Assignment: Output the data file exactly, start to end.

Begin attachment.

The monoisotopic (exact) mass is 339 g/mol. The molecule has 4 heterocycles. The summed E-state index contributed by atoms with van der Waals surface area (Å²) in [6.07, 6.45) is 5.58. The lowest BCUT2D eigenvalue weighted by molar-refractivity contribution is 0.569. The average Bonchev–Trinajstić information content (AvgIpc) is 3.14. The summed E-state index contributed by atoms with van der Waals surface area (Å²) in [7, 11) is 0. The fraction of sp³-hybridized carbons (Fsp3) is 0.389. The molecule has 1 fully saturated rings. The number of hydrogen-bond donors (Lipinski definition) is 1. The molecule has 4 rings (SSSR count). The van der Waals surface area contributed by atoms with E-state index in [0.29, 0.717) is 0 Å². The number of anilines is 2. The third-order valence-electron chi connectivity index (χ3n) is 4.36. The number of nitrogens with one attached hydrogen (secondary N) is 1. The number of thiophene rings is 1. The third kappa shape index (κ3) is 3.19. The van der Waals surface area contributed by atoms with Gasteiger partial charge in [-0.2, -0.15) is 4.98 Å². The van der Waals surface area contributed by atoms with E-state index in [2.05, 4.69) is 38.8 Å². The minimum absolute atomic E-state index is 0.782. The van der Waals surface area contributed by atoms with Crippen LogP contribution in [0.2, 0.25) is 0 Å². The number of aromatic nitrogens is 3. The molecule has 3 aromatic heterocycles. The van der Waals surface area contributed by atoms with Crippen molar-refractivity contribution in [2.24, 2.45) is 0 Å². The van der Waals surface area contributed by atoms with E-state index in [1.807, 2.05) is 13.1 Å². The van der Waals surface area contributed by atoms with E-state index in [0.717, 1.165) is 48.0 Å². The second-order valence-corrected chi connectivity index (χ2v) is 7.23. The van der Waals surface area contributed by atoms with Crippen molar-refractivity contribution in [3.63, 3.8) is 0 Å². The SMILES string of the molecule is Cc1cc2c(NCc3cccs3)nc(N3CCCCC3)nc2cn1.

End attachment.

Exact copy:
The monoisotopic (exact) mass is 339 g/mol. The molecule has 4 heterocycles. The summed E-state index contributed by atoms with van der Waals surface area (Å²) in [6.07, 6.45) is 5.58. The lowest BCUT2D eigenvalue weighted by molar-refractivity contribution is 0.569. The average Bonchev–Trinajstić information content (AvgIpc) is 3.14. The summed E-state index contributed by atoms with van der Waals surface area (Å²) in [7, 11) is 0. The fraction of sp³-hybridized carbons (Fsp3) is 0.389. The molecule has 1 fully saturated rings. The number of hydrogen-bond donors (Lipinski definition) is 1. The molecule has 4 rings (SSSR count). The van der Waals surface area contributed by atoms with E-state index in [0.29, 0.717) is 0 Å². The number of anilines is 2. The third-order valence-electron chi connectivity index (χ3n) is 4.36. The number of nitrogens with one attached hydrogen (secondary N) is 1. The number of thiophene rings is 1. The third kappa shape index (κ3) is 3.19. The van der Waals surface area contributed by atoms with Gasteiger partial charge in [-0.2, -0.15) is 4.98 Å². The van der Waals surface area contributed by atoms with E-state index in [2.05, 4.69) is 38.8 Å². The minimum absolute atomic E-state index is 0.782. The van der Waals surface area contributed by atoms with Crippen LogP contribution in [0.2, 0.25) is 0 Å². The number of aromatic nitrogens is 3. The molecule has 3 aromatic heterocycles. The van der Waals surface area contributed by atoms with Crippen molar-refractivity contribution in [2.24, 2.45) is 0 Å². The van der Waals surface area contributed by atoms with E-state index in [1.807, 2.05) is 13.1 Å². The van der Waals surface area contributed by atoms with E-state index in [0.717, 1.165) is 48.0 Å². The second-order valence-corrected chi connectivity index (χ2v) is 7.23. The van der Waals surface area contributed by atoms with Crippen molar-refractivity contribution in [3.63, 3.8) is 0 Å². The SMILES string of the molecule is Cc1cc2c(NCc3cccs3)nc(N3CCCCC3)nc2cn1.